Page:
I think these are assumptions broadly shared in the evangelical community. However, our practice often does not match up with our declared assumptions.

To illustrate, let me address two key passages.

It seems transparently clear to me that John 17:23 speaks (1) of visible unity, i.e., "...that the world may know..." and (2) clearly expresses the heartfelt prayer and desire of the one we call Lord. I don't see any way that we can call Jesus "Lord" and ignore what is in his only extended canonical prayer. What do I mean by that? Well, Jesus must have prayed thousands of prayers, and a few of His brief ones are recorded, but this is the *only* extended prayer in our canon. Why? Because we are supposed to read what He wants. If this is not a priority for us, how can we call ourselves followers of Christ, let alone Biblical Christians?

It also seems transparently clear to me that 1 Corinthians 1 and 3 speak precisely against the denominational paradigm in which we presently minister. Of course, we have expanded the categories far beyond "Paul, Cephas, Apollos, and Christ." We have Luther, Wesley, all manner of Calvinists, et. al. And it's not just in one city that we have such divisions--it's in virtually every city. In fact, we have hundreds, if not thousands, of denominational (literally, using a name) networks that form part of the Body of Christ, but often believe themselves to have all or most of the Truth. Well, there are only two mathematical possibilities of how many denominations "have it all together." It's either one or none. And, I believe I know the answer: it's none. We all have part, but not the whole.

Now, it probably should be said that denominations (a phenomenon largely created by church/state separation in America and then exported to the world) are better than the religious wars of old Europe. But I think we must also admit that they aren't biblical. I don't know how anyone could argue that they are.

Some get around this by arguing that they are *the one* that has it all together. Landmark Baptists aren't the only ones that make that claim, as sincere a claim as it may be. Roman Catholics and others do the same.

So, how we move off of dead center and establish some semblance of visible unity as our Lord desires?

Here are some proposed pathways to Christian unity:

1. Institutional mergers.

2. Councils of Churches/denominations on national or international scales.

3. Local unity guided by the Holy Spirit.

As you have guessed, I believe the third is the only workable and biblical solution.

Remember that one of my assumptions is that the Church should always be missional. I believe common mission unites. We see that in the military, don't we? Paul and his ministry partners may have had disagreements and each may have had more in common with someone in Jerusalem who was not part of their missionary enterprise, but their common goal united them (I won't take the space to elaborate on Paul/Barnabas, hoping the point is accepted).

Therefore, it seems to me, that I have more in common with born-again pastors who wish to see State College, PA reached for Jesus than I do with, say, a pastor of my own denomination in Southern California. That perspective has led me and others to commit considerable time to not only praying, working and worshipping together, but to begin to knit hearts and to hold each other accountable in deeper ways than denominations are able (because of geographical distance). At the same time, we don't believe in uniformity, so we believe each congregation should have freedom to express their own way of worship and teaching on secondary and tertiary matters.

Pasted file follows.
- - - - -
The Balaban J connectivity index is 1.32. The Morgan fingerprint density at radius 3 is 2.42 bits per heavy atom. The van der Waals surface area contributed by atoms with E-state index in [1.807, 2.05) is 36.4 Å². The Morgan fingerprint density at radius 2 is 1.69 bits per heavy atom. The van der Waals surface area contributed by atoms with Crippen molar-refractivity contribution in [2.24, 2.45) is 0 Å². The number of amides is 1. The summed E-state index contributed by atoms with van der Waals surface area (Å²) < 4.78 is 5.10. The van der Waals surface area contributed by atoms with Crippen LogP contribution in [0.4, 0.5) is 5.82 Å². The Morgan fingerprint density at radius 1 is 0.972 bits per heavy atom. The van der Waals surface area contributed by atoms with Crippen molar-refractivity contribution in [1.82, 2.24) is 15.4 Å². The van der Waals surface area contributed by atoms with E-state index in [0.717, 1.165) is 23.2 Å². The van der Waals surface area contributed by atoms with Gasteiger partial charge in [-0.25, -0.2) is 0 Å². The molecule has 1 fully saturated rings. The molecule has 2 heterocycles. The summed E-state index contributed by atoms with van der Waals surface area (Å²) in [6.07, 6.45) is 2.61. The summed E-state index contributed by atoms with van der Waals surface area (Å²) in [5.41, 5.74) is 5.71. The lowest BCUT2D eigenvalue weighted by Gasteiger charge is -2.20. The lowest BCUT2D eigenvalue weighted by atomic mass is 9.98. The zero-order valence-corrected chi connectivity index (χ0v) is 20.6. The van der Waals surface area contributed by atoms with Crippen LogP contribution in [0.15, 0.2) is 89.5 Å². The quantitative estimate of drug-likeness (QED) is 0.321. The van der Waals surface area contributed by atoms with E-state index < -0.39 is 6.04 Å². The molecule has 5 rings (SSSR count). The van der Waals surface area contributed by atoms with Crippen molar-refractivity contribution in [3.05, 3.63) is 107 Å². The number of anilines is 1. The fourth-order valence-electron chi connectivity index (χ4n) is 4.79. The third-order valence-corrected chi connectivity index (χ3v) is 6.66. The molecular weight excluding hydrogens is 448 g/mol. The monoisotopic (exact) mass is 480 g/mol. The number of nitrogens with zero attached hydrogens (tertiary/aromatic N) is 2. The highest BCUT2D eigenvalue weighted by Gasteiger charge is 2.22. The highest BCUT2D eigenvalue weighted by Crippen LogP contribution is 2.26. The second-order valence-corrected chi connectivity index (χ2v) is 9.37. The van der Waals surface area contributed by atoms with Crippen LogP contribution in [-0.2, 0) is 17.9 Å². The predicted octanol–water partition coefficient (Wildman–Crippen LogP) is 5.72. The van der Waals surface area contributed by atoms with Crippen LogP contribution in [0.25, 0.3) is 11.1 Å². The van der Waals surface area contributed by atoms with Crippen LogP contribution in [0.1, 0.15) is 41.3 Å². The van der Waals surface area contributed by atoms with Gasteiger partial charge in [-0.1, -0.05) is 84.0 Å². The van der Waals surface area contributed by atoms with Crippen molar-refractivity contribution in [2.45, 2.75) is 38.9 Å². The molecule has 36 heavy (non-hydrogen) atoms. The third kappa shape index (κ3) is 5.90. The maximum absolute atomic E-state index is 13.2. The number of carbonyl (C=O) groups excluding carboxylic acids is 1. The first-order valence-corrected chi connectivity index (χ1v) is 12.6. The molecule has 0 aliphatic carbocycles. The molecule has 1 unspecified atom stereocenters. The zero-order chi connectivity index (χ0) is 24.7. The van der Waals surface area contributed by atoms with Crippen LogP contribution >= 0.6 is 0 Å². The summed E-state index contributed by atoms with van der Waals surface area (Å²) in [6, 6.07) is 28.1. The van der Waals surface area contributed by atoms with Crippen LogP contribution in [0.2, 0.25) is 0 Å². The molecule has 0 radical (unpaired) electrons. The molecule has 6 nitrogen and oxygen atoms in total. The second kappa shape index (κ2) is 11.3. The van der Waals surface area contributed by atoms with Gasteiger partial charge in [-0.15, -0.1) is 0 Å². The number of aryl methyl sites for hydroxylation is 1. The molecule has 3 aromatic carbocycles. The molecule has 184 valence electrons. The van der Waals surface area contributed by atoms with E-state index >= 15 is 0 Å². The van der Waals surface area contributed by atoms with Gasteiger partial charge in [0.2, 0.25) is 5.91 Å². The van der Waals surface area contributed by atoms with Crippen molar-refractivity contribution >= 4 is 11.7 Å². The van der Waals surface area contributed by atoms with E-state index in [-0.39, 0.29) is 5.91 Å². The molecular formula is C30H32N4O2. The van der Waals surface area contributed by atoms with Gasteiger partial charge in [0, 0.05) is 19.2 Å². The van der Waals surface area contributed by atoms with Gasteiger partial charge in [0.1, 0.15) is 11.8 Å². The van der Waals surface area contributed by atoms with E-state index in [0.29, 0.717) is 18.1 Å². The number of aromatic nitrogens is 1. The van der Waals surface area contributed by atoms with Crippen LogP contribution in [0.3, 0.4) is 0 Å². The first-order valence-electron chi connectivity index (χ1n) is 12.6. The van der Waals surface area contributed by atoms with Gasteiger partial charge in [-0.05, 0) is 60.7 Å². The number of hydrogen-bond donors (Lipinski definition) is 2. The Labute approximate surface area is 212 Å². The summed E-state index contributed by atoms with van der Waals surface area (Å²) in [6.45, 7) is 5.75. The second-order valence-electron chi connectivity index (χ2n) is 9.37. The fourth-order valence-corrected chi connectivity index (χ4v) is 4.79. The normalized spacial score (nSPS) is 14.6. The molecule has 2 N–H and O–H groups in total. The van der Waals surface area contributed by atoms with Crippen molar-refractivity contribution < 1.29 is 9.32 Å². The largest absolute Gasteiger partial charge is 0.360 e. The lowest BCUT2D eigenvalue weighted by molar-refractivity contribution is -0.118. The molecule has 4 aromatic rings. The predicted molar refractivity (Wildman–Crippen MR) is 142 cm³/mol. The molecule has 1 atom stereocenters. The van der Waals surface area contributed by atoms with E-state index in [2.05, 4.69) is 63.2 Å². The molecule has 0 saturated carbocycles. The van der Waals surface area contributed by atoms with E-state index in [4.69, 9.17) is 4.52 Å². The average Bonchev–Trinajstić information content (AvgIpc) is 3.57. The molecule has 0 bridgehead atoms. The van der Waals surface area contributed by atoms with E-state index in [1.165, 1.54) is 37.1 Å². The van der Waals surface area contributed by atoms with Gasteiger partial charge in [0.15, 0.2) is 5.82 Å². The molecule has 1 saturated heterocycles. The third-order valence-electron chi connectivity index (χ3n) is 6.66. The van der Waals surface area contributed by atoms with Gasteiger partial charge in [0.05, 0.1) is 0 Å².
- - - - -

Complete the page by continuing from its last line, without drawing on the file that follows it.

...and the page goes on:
So, why am I still part of a denomination if I think that they aren't biblical? Because I don't believe in non-accountability. So, until a new wineskin (such as the "City Church") emerges, I remain connected with my ecclesiastical family of origin.

One other matter of note: I have mentioned in an earlier comment that, Biblically, the preeminent use of the word "Church" implied only one "Church" in each city--the Church of Ephesus, Philippi, Rome, et. al. The word 'Church' is used 3 ways in the NT--The Universal Church, the City Church and the House Church. The single mention of the House Church (I'd say all congregations today are just overgrown house churches) has been conflated by many with the preeminent use of the City Church. Hence the confusion. Each local congregation acts like they are the "Church of the City," when in reality, they are only a part of the whole.

So, as you can see, I have no interest in national/international ecumenical organizations, in sacrificing biblical essentials for false unity or in denominational mergers. What I am interested in is simply this: Pleasing the Lord. I am committed to an incremental, Spirit-led approach that does not seek to deconstruct what we already have until something better emerges (no, this is not part of the Emergent movement:)).

If you have any questions, David, I'll be happy to take my best shot at them.

Blessings on you and yours!

Paul Grabill

State College, PA

Wednesday, March 07, 2007

Application of Grudem's Article to the Current Situation in the SBC (Part 11)

We now come to the last of the eight questions that Wayne Grudem, in his article, Why, When, and For What, Should We Draw New Boundaries?, says we should ask when trying to determine “for what doctrinal and ethical matters should Christian organizations draw new boundaries”:

8. METHODS OF ADVOCATES: Do the advocates of this teaching frequently manifest arrogance, deception, unrighteous anger, slander, and falsehood rather than humility, openness to correction and reason, kindness, and absolute truthfulness?